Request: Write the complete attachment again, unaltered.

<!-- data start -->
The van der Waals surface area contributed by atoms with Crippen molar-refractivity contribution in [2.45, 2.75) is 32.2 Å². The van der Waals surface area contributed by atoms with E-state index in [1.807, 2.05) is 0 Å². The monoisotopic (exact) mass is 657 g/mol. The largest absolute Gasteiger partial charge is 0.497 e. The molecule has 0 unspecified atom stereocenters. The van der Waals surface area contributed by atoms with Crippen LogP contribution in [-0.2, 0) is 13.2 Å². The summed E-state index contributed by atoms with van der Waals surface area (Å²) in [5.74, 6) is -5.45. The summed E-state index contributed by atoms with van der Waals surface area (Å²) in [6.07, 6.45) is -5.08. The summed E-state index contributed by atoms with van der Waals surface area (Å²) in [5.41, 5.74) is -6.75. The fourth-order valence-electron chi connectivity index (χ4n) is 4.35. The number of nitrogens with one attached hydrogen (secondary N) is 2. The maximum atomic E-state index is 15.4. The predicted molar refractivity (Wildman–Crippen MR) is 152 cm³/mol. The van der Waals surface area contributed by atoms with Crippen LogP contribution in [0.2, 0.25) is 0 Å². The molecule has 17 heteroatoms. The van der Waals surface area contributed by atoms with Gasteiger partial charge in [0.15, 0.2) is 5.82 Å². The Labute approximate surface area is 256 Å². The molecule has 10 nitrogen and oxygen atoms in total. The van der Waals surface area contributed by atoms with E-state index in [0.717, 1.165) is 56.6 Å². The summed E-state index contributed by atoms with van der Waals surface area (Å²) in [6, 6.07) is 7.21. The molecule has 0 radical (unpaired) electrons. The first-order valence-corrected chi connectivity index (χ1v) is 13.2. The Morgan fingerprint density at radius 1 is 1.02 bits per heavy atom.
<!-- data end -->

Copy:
The van der Waals surface area contributed by atoms with Crippen molar-refractivity contribution in [2.45, 2.75) is 32.2 Å². The van der Waals surface area contributed by atoms with E-state index in [1.807, 2.05) is 0 Å². The monoisotopic (exact) mass is 657 g/mol. The largest absolute Gasteiger partial charge is 0.497 e. The molecule has 0 unspecified atom stereocenters. The van der Waals surface area contributed by atoms with Crippen LogP contribution in [-0.2, 0) is 13.2 Å². The summed E-state index contributed by atoms with van der Waals surface area (Å²) in [5.74, 6) is -5.45. The summed E-state index contributed by atoms with van der Waals surface area (Å²) in [6.07, 6.45) is -5.08. The summed E-state index contributed by atoms with van der Waals surface area (Å²) in [5.41, 5.74) is -6.75. The fourth-order valence-electron chi connectivity index (χ4n) is 4.35. The number of nitrogens with one attached hydrogen (secondary N) is 2. The maximum atomic E-state index is 15.4. The predicted molar refractivity (Wildman–Crippen MR) is 152 cm³/mol. The van der Waals surface area contributed by atoms with Crippen LogP contribution in [0.2, 0.25) is 0 Å². The molecule has 17 heteroatoms. The van der Waals surface area contributed by atoms with Gasteiger partial charge in [0.15, 0.2) is 5.82 Å². The Labute approximate surface area is 256 Å². The molecule has 10 nitrogen and oxygen atoms in total. The van der Waals surface area contributed by atoms with E-state index in [0.717, 1.165) is 56.6 Å². The summed E-state index contributed by atoms with van der Waals surface area (Å²) in [6, 6.07) is 7.21. The molecule has 0 radical (unpaired) electrons. The first-order valence-corrected chi connectivity index (χ1v) is 13.2. The Morgan fingerprint density at radius 1 is 1.02 bits per heavy atom.